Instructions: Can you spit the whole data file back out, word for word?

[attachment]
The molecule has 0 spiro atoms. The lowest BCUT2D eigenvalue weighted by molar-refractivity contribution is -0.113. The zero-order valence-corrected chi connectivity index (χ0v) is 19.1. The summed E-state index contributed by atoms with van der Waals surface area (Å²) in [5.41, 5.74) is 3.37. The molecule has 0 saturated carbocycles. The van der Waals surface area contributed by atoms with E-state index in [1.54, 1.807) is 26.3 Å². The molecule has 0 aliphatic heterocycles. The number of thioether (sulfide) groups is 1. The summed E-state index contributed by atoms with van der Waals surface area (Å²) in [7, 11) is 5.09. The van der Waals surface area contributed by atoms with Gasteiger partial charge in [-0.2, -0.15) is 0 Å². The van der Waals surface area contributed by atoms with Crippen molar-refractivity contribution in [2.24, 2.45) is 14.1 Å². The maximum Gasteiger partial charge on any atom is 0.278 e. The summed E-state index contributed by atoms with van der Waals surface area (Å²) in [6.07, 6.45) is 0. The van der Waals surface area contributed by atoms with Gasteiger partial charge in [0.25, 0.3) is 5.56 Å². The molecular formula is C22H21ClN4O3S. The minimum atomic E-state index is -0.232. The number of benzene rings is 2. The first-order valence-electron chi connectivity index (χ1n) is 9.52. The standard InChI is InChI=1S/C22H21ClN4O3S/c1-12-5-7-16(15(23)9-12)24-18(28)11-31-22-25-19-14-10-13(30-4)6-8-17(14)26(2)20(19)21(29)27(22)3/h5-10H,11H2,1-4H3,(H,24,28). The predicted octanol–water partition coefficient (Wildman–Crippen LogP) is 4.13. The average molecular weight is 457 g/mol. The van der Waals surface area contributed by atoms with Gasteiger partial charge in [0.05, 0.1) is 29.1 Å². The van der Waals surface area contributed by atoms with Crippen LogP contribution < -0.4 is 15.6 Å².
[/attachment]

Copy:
The molecule has 0 spiro atoms. The lowest BCUT2D eigenvalue weighted by molar-refractivity contribution is -0.113. The zero-order valence-corrected chi connectivity index (χ0v) is 19.1. The summed E-state index contributed by atoms with van der Waals surface area (Å²) in [5.41, 5.74) is 3.37. The molecule has 0 saturated carbocycles. The van der Waals surface area contributed by atoms with E-state index in [1.54, 1.807) is 26.3 Å². The molecule has 0 aliphatic heterocycles. The number of thioether (sulfide) groups is 1. The summed E-state index contributed by atoms with van der Waals surface area (Å²) in [7, 11) is 5.09. The van der Waals surface area contributed by atoms with Gasteiger partial charge in [-0.2, -0.15) is 0 Å². The van der Waals surface area contributed by atoms with Crippen molar-refractivity contribution in [2.24, 2.45) is 14.1 Å². The maximum Gasteiger partial charge on any atom is 0.278 e. The summed E-state index contributed by atoms with van der Waals surface area (Å²) in [6.07, 6.45) is 0. The van der Waals surface area contributed by atoms with Gasteiger partial charge in [0.25, 0.3) is 5.56 Å². The molecular formula is C22H21ClN4O3S. The minimum atomic E-state index is -0.232. The number of benzene rings is 2. The first-order valence-electron chi connectivity index (χ1n) is 9.52. The standard InChI is InChI=1S/C22H21ClN4O3S/c1-12-5-7-16(15(23)9-12)24-18(28)11-31-22-25-19-14-10-13(30-4)6-8-17(14)26(2)20(19)21(29)27(22)3/h5-10H,11H2,1-4H3,(H,24,28). The predicted octanol–water partition coefficient (Wildman–Crippen LogP) is 4.13. The average molecular weight is 457 g/mol. The van der Waals surface area contributed by atoms with Gasteiger partial charge in [0.05, 0.1) is 29.1 Å². The van der Waals surface area contributed by atoms with Crippen LogP contribution < -0.4 is 15.6 Å².